Deeds v. Aranas et al

Filing 85

ORDER that Plaintiff's Rule 72(a) objection ECF No. 76 is OVERRULED. Signed by Judge Robert C. Jones on 05/23/2017. (Copies have been distributed pursuant to the NEF - KW)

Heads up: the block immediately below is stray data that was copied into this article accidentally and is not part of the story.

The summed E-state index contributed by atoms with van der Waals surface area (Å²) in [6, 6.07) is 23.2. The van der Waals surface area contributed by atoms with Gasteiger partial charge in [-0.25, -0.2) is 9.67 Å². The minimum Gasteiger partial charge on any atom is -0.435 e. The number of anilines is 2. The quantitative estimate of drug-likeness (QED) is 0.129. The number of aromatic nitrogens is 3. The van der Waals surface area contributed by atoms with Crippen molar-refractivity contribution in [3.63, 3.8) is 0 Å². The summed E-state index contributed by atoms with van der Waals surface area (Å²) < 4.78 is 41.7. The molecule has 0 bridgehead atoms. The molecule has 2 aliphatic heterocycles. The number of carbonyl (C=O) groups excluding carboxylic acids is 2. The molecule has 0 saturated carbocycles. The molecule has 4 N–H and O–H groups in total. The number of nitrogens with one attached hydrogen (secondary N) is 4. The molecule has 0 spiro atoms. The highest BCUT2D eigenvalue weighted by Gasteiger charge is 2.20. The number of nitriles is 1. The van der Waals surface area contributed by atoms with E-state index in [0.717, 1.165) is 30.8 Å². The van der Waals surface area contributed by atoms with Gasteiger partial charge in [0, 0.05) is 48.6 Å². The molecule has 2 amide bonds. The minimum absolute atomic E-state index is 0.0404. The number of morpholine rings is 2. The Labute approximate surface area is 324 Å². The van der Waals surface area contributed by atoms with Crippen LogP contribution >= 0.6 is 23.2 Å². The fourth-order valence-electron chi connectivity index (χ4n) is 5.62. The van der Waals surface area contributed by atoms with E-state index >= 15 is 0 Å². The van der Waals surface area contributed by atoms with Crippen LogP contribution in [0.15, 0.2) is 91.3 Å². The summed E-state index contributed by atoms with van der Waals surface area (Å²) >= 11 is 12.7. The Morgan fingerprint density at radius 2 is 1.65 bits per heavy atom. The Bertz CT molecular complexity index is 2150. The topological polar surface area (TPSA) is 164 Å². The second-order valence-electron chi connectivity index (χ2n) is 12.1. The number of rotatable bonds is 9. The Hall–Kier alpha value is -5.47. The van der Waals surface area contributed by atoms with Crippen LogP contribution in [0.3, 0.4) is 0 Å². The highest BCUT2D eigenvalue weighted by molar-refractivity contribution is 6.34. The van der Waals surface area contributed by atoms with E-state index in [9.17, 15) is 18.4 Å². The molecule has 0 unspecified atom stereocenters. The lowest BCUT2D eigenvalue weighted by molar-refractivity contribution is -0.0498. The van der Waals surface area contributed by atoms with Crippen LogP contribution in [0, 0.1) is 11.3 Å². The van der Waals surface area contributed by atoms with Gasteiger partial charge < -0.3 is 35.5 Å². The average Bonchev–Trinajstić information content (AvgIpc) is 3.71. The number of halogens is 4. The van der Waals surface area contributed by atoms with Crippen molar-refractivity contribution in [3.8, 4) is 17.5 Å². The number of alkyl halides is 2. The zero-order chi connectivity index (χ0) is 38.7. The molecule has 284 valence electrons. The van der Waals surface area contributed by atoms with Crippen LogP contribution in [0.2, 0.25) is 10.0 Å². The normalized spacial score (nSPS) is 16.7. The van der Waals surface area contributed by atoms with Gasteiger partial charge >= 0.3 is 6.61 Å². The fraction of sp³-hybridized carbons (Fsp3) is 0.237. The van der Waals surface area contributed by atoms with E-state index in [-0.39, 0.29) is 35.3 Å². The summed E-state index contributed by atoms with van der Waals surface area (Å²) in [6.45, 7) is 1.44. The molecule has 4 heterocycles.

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1 2 3 UNITED STATES DISTRICT COURT 4 DISTRICT OF NEVADA 5 6 7 RICHARD DEEDS, 8 Plaintiff, 9 10 3:15-cv-00547-RJC-VPC vs. ORDER ROMEO ARANAS et al., 11 Defendants. 12 This is a prisoner civil rights case. Now pending before the Court is an objection to the 13 14 Magistrate Judge’s order granting a stay of discovery pending determination of Defendants’ 15 motion for summary judgment. (ECF No. 76.) For the reasons given herein, the Court overrules 16 the objection. 17 18 I. FACTS AND PROCEDURAL HISTORY Plaintiff Richard Deeds is a prisoner in custody of the Nevada Department of Corrections 19 (“NDOC”) at Warm Springs Correctional Center (“WSCC”). On November 9, 2015, Plaintiff 20 filed this lawsuit against ten defendants, alleging various constitutional violations during the time 21 he was housed at Ely State Prison (“ESP”). Plaintiff alleges he was denied adequate medical 22 care, was refused a diet appropriate for his particular medical needs, was denied necessary 23 medication, was wrongfully denied parole, and was forced to endure excessive noise, inadequate 24 heat, a lack of outdoor exercise and cleaning supplies, and strip searches. As detailed in the 1 of 8 1 Court’s order screening the Complaint, most of the claims and defendants have been dismissed. 2 (See Screening Order, ECF No. 13.) Furthermore, Plaintiff has failed to take advantage of 3 multiple opportunities to amend his Complaint. Accordingly, the only claims still remaining in 4 this case are: (1) Eighth Amendment deliberate indifference against Defendants Michael Koehn 5 and Romeo Aranas for the alleged failure to provide adequate food, and (2) Eighth Amendment 6 deliberate indifference against Defendant Renee Baker based on Plaintiff’s complaints of 7 excessive noise. On March 17, 2017, Defendants Koehn, Aranas, and Baker (“Defendants”) filed a motion 8 9 for summary judgment. (Mot. Summ. J., ECF No. 55.) Then on March 23, 2017, Defendants 10 filed a motion to stay discovery pending a ruling on their summary judgment motion. (Mot. Stay, 11 ECF No. 63.) The Magistrate Judge granted the motion to stay discovery. (Min. Order, ECF No. 12 73.) Plaintiff now asks the Court to set aside the stay under Rule 72(a) of the Federal Rules of 13 Civil Procedure. (Pl.’s Obj., ECF No. 76.) 14 15 II. LEGAL STANDARDS Rule 72(a) permits a district court judge to modify or set aside a magistrate judge’s non- 16 dispositive ruling that is clearly erroneous or contrary to law. Fed. R. Civ. P. 72(a); see also 17 Local R. IB 3-1(a). “A finding is ‘clearly erroneous’ when although there is evidence to support 18 it, the reviewing body on the entire evidence is left with the definite and firm conviction that a 19 mistake has been committed.” Concrete Pipe & Prod. of Cal., Inc. v. Constr. Laborers Pension 20 Tr. for S. Cal., 508 U.S. 602, 622 (1993). “A decision is ‘contrary to law’ if it applies an 21 incorrect legal standard or fails to consider an element of the applicable standard.” Conant v. 22 McCoffey, No. C 97-0139 FMS, 1998 WL 164946, at *2 (N.D. Cal. Mar. 16, 1998) (citing Hunt 23 v. National Broadcasting Co., 872 F.2d 289, 292 (9th Cir. 1989)). Rule 72(a) institutes an abuse- 24 of-discretion-type standard of review, under which the reviewing court must give significant 2 of 8 1 deference to the initial decision, and may not simply substitute its judgment for that of the 2 deciding court. See Grimes v. City and Cnty. of S.F., 951 F.2d 236, 241 (9th Cir. 1991) (citing 3 United States v. BNS Inc., 858 F.2d 456, 464 (9th Cir. 1988)). 4 III. ANALYSIS 5 As an initial matter, the Court notes that Defendants’ motion to stay discovery was 6 granted by way of summary minute order, so in considering Plaintiff’s objection the Court is left 7 without the benefit of the Magistrate Judge’s analysis and reasoning. This will require a closer 8 look at the motion to stay and more thorough consideration of the record. See Holland v. Island 9 Creek Corp., 885 F. Supp. 4, 6 (D.D.C. 1995) (citations omitted) (“[W]here, as here, the decision 10 under review does not offer a reasoned explanation for its decision, and merely adopts one 11 party’s arguments in their entirety, it is incumbent on the Court to check the adopted findings 12 against the record with particular, even painstaking, care.”). 13 Also, although Plaintiff has two remaining claims, he has only raised a Rule 72(a) 14 objection with respect to his ability to conduct discovery on the claim of Eighth Amendment 15 deliberate indifference based on a failure to provide adequate food. Plaintiff’s objection does not 16 discuss nor even mention a need for further discovery on his excessive noise claim. Therefore, 17 because Plaintiff has not raised the issue, the Court will not address whether the Magistrate 18 Judge abused her discretion in granting a stay of discovery with respect to Plaintiff’s Eighth 19 Amendment deliberate indifference claim based on excessive noise. 20 a. The Basis for Defendants’ Motion to Stay Discovery 21 In support of the motion to stay discovery, Defendants argued, first, that their summary 22 judgment motion is potentially dispositive of Plaintiff’s whole case. They assert that Plaintiff’s 23 institutional grievances illustrate that Aranas did not personally participate in the conduct of 24 which Plaintiff complains. They further assert that Plaintiff’s medical records show that Koehn 3 of 8 1 ordered Plaintiff a diet that was tailored to his medical condition, and therefore Koehn and 2 Aranas did not fail to provide Plaintiff with adequate food. Second, Defendants argued that they 3 submitted, with their summary judgment motion, all of Plaintiff’s grievances and medical 4 records for the time period relevant to his Complaint. Therefore, no additional relevant 5 documentation could be uncovered through further discovery. Lastly, Defendants argued that a 6 discovery stay was warranted because there is a “strong likelihood” that the summary judgment 7 motion will be resolved in their favor. 8 9 Plaintiff opposed the motion to stay discovery, making essentially two arguments. First, Plaintiff asserted the general right of litigants to conduct discovery. (Resp. 2–3, ECF No. 67.) 10 His main argument, however, was that Defendants asserted that all relevant grievances and 11 medical records were submitted with their summary judgment motion, but actually omitted 12 relevant documents. To support his argument, Plaintiff attached a number of grievances and 13 three pages of medication administration records, all of which were not included with 14 Defendants’ summary judgment motion. 15 b. Applicable Legal Standards 16 Whether to grant a stay is within the discretion of the trial court. Munoz–Santana v. U.S. 17 I.N.S., 742 F.2d 561, 562 (9th Cir. 1984). However, “[i]t is well-established that a party seeking 18 a stay of discovery carries the heavy burden of making a strong showing why discovery should 19 be denied.” Tradebay, LLC v. eBay, Inc., 278 F.R.D. 597, 601 (D. Nev. 2011) (citing 20 Blankenship v. Hearst Corp., 519 F.2d 418, 429 (9th Cir. 1975)). Ordinarily, the fact that a 21 dispositive motion is pending does not constitute grounds for a discovery stay. Id. (citing Twin 22 City Fire Insurance v. Employers of Wausau, 124 F.R.D. 652, 653 (D. Nev. 1989); Turner 23 Broadcasting System, Inc. v. Tracinda Corp., 175 F.R.D. 554, 556 (D. Nev. 1997)). Accordingly, 24 4 of 8 1 imposing a stay of discovery pending a dispositive motion is only permissible under certain 2 circumstances. 3 4 5 6 Courts in the District of Nevada apply a two-part test when evaluating whether a discovery stay should be imposed. First, the pending motion must be potentially dispositive of the entire case or at least the issue on which discovery is sought. Second, the court must determine whether the pending motion . . . can be decided without additional discovery. When applying this test, the court must take a “preliminary peek” at the merits of the pending dispositive motion to assess whether a stay is warranted. 7 8 Weinstein v. Meritor, Inc., No. 2:16-cv-01076, 2017 WL 1552322, at *2 (D. Nev. Apr. 27, 2017) 9 (Ferenbach, M.J.) (citations omitted). 10 11 c. Analysis of the Motion to Stay Discovery With respect to the first prong of the two-part test, the Magistrate Judge was correct in 12 concluding that Defendants’ motion for summary judgment is potentially dispositive of this 13 entire case. The motion raises grounds for judgment as a matter of law on both of Plaintiff’s 14 remaining claims and as against all three remaining Defendants. 15 With respect to the second prong, the Court also finds that the Magistrate Judge did not 16 abuse her discretion in determining that the summary judgment motion can be decided without 17 further discovery. In his Complaint, Plaintiff alleges that Koehn and Aranas violated his 18 constitutional rights by denying him adequate food. Due to a history of Crohn’s disease, Plaintiff 19 has a shortened digestive tract and suffers from a condition known as Short Bowel Syndrome, 20 which causes, among other things, frequent diarrhea, incontinence, and abdominal pain. Plaintiff 21 alleges that on or about August 28, 2013, Koehn “discontinued a low-fat diet” that was helping 22 his symptoms, and that on or about April 4, 2014, Koehn “refused to order [Plaintiff] be given a 23 diet appropriate to [his] condition, saying it was prison policy/practice not to provide such a 24 diet.” (Compl. 5, ECF No. 8.) 5 of 8 1 With their summary judgment motion, Defendants have provided a declaration, signed 2 under penalty of perjury, from Deborah Hernandez, Health Information Coordinator I at WSCC. 3 (Hernandez Decl., ECF No. 55-1 at 2–3.) In her declaration, Ms. Hernandez states that all 4 physician’s orders related to Plaintiff’s care from August 2013 to September 2015, as well as all 5 physician’s progress notes from March to August 2013, have been submitted to the Court with 6 Defendants’ summary judgment motion. (Id. at ¶ 6.) These records indicate that in August 2013, 7 Koehn ordered Plaintiff’s diet to remain the same as prescribed on June 20, 2013, prior to his 8 transfer to ESP, which was a double-portion low-fat diet consisting of six thousand kilocalories 9 (“kcal”), sixty percent carbohydrates, twenty percent protein, and twenty percent fat. 10 (Physician’s Orders 1, ECF No. 56-1 at 2). On September 5, 2013, Koehn ordered Plaintiff’s diet 11 changed to a two thousand six hundred kcal double portion ADA diet with a snack. (Id.) Then on 12 September 19, 2013, Koehn ordered another dietary change, to a low-cholesterol, low-fat, 13 double-portion diet, to continue for a period of one year. (Id. at 2.) 14 Defendants have also adduced two Medical Diet Order Forms, signed by Koehn, ordering 15 a special low-fat, low-cholesterol diet with double portions, for the purpose of managing 16 Plaintiff’s Short Bowel Syndrome and inflammatory bowel disease. (Medical Diet Forms, ECF 17 No. 56-4 at 2–3.) The first form was signed on September 19, 2013, and instates the diet for a 18 term of one year. The second form, signed on September 29, 2014, renews the order for an 19 additional year. These forms indicate that on April 4, 2014, when Plaintiff alleges Koehn refused 20 to provide a diet appropriate to his condition, Plaintiff was already receiving a special medical 21 diet under Koehn’s orders. 22 The documents submitted with the Hernandez declaration establish that, after ordering 23 Plaintiff’s special medical diet in September 2013, Koehn did not subsequently issue a 24 physician’s order to discontinue or modify the diet around the time of April 2014, when Plaintiff 6 of 8 1 alleges Koehn refused to provide adequate food. Furthermore, grievance reports adduced by 2 Plaintiff himself plainly show that Koehn’s order for a medical diet was in effect during this 3 same timeframe. For example, an official grievance response dated June 26, 2014, reads: “The 4 provider has you on a low fat/low cholesterol double portion diet for one year – it is nowhere 5 near 6000 calories. You also receive a ‘Boost’ supplement and this is to help support your 6 digestive issues. The provider also provides quarterly clinic support and monitors your labs and 7 weight closely.” (Grievance No. 20062977222, ECF No. 67 at 25.) Therefore, based on the declaration and documentation submitted by Defendants, as well 8 9 as the grievance reports provided by Plaintiff, the Court finds that Koehn had Plaintiff on a 10 special medical diet for the purpose of treating his Short Bowel Syndrome at all times relevant to 11 the Complaint. Under these circumstances, the Court cannot say that the Magistrate Judge 12 abused her discretion in ordering a discovery stay pending a ruling on Defendants’ summary 13 judgment motion with respect to the claim based on adequate food. A finding that the motion can 14 be decided without additional discovery is not clearly erroneous or contrary to law. Even if 15 further discovery were to show that Koehn declined to modify Plaintiff’s diet on or around April 16 4, 2014, as Plaintiff alleges, this would not change the fact that Koehn was nonetheless treating 17 Plaintiff with a special medical diet during this time. A mere disagreement over treatment 18 between a prisoner and prison medical staff does not rise to the level of deliberate indifference. 19 See Estelle v. Gamble, 429 U.S. 97, 106 (1976). 20 /// 21 /// 22 /// 23 /// 24 /// 7 of 8 1 CONCLUSION 2 IT IS HEREBY ORDERED that Plaintiff’s Rule 72(a) objection (ECF No. 76) is 3 4 5 6 7 OVERRULED. IT IS SO ORDERED. DATED: This 23rd day of May, 2017. _____________________________________ ROBERT C. JONES United States District Judge 8 9 10 11 12 13 14 15 16 17 18 19 20 21 22 23 24 8 of 8